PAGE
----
It looks like, that the oil companies are heavily involved in alternative energy development BUT at the same time they are not willing to give up the hefty profits from oil production in the world’s energy markets. They also have an edge, bcs the current economic calculations do not include the cost of natural disasters in the cost-benefit analysis. At the same time oil companies skimp on safety measures and they seem to be getting away with it. If a disaster happens, taxpayer funds are used for cleaning up by private companies who charge exorbitant prices. The political elite is heavily supported by oil companies (including Obama). We pay higher and higher prices for gasoline and energy and products that involve oil derivatives. At the end of the day the oil companies go to the bank with gigantic profits. It is preposterous!!!

    If anyone looks at the current oil spill situation in the Gulf, we know that the local economies will be destroyed and most likely we’ll never hear the costs to individuals in that region. Ooops, it’s not included in the cost-benefit analysis. why not? Because the power groups do not want to include it. Suffering individuals don’t matter.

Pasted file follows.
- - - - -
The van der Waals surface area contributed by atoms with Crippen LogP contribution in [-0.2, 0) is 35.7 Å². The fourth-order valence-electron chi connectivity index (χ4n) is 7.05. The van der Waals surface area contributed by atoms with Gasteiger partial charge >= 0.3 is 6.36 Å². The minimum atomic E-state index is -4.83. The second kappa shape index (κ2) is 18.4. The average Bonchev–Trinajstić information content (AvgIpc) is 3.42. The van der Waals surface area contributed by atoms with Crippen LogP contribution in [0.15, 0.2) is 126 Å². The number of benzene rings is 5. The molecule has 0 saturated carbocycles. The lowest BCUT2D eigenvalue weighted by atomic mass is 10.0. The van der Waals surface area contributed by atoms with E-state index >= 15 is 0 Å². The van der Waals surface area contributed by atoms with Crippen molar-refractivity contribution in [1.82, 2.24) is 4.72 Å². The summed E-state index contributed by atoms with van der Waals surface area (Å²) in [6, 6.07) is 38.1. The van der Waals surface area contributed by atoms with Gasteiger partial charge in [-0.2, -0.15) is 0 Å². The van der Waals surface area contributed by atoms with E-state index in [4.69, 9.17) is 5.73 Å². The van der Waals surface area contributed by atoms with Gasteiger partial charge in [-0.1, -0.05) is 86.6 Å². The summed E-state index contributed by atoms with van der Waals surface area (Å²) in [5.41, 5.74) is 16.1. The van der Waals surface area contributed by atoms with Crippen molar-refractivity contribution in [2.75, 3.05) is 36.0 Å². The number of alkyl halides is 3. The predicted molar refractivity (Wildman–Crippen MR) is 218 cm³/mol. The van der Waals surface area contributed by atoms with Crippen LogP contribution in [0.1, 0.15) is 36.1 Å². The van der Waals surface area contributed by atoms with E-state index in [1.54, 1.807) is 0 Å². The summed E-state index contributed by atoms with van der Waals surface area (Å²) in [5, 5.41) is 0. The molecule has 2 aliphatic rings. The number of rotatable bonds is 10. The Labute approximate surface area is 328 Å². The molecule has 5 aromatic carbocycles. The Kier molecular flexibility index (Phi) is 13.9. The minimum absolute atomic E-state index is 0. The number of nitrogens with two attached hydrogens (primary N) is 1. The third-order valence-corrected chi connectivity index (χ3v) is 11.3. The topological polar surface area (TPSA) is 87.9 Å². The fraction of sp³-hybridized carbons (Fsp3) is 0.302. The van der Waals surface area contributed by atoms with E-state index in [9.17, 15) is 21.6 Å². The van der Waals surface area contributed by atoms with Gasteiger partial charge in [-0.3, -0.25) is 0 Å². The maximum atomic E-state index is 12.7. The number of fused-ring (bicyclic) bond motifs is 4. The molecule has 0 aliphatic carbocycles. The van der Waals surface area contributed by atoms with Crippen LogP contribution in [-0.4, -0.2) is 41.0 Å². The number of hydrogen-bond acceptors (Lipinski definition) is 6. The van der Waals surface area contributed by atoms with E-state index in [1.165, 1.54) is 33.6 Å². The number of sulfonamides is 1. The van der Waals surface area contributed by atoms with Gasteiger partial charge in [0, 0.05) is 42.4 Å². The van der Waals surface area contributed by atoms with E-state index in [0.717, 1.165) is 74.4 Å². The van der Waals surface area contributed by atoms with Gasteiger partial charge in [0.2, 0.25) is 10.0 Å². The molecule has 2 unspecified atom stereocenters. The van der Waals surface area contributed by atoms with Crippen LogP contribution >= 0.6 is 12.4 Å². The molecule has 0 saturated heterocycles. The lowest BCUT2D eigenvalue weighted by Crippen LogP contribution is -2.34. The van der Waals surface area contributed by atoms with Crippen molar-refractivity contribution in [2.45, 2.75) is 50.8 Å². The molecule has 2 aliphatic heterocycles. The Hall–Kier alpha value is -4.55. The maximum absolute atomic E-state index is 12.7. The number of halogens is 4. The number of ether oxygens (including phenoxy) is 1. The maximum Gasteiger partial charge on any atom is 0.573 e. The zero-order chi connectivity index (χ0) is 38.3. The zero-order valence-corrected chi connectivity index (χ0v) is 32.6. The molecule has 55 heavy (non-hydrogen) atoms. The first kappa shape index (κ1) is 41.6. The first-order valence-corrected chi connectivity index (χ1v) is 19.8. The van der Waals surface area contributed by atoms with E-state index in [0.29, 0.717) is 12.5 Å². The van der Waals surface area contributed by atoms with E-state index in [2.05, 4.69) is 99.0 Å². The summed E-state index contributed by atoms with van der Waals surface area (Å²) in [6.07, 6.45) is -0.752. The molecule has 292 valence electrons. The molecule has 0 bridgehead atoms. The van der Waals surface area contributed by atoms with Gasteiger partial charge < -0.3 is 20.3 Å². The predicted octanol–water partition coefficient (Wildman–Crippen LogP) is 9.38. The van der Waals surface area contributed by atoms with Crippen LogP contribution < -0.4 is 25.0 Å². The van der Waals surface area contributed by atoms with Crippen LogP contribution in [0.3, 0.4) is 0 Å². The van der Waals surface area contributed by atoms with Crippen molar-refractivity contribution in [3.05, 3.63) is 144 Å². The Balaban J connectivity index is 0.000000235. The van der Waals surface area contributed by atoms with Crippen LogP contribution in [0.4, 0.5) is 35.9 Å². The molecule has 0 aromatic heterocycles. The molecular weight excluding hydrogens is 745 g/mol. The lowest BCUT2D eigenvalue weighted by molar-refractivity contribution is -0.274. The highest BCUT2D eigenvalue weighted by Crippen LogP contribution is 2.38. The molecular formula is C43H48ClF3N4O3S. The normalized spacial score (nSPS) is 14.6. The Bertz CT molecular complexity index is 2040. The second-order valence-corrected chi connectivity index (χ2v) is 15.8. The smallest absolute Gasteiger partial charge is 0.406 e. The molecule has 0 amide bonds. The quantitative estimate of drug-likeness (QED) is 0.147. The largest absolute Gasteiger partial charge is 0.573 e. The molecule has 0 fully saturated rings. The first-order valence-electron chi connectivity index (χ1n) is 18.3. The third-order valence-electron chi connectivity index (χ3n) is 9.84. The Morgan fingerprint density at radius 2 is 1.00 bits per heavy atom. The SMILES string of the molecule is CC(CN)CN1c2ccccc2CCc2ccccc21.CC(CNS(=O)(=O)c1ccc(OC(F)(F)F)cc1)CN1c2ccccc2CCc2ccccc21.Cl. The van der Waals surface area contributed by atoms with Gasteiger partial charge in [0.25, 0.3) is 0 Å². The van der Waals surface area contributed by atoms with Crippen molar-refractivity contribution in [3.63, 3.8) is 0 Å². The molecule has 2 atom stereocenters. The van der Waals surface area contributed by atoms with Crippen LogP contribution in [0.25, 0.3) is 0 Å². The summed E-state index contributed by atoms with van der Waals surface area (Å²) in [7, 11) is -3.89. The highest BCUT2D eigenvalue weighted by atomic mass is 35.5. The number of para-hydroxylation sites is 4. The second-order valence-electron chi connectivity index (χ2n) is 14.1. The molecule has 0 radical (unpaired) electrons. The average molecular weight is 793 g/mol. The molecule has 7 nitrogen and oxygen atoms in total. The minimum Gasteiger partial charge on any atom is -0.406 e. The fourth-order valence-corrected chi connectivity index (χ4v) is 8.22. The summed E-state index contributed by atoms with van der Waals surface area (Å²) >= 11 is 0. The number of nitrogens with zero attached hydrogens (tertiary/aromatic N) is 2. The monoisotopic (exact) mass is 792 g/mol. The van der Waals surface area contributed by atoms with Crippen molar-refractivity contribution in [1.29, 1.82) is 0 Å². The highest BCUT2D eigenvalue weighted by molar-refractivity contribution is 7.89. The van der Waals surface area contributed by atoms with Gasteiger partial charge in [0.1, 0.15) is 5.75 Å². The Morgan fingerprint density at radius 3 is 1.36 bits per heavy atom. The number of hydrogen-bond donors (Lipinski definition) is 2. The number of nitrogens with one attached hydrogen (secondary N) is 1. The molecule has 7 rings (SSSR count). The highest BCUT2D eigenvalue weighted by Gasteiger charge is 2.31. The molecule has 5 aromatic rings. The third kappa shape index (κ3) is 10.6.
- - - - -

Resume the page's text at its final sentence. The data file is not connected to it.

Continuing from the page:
There must be a better way to deal with the energy situation of the world, but the world’s political elite lacks the incentives, the energy companies are in power and the public continues fussing over electric cars and conservation. The answer to these energy problems would be to stop fighting with each other and to realize that we need to intelligently solve the energy problems of the world.

  • Joyce Maxwell

    As long as we use oil, we have an obligation to continue off-shore drilling. That is, we must be willing to take the consequences of drilling practices, and work to minimize them. If we minimize off-shore drilling in the Gulf of Mexico and in other U.S. waters, companies will take their drilling elsewhere where oversight is not so stringent and where disasters are not brought to light. This is what is happening in places like Nigeria right now. We need to be willing to take the consequences here rather than foisting them off on other countries less well-equipped to deal with disastrous consequences.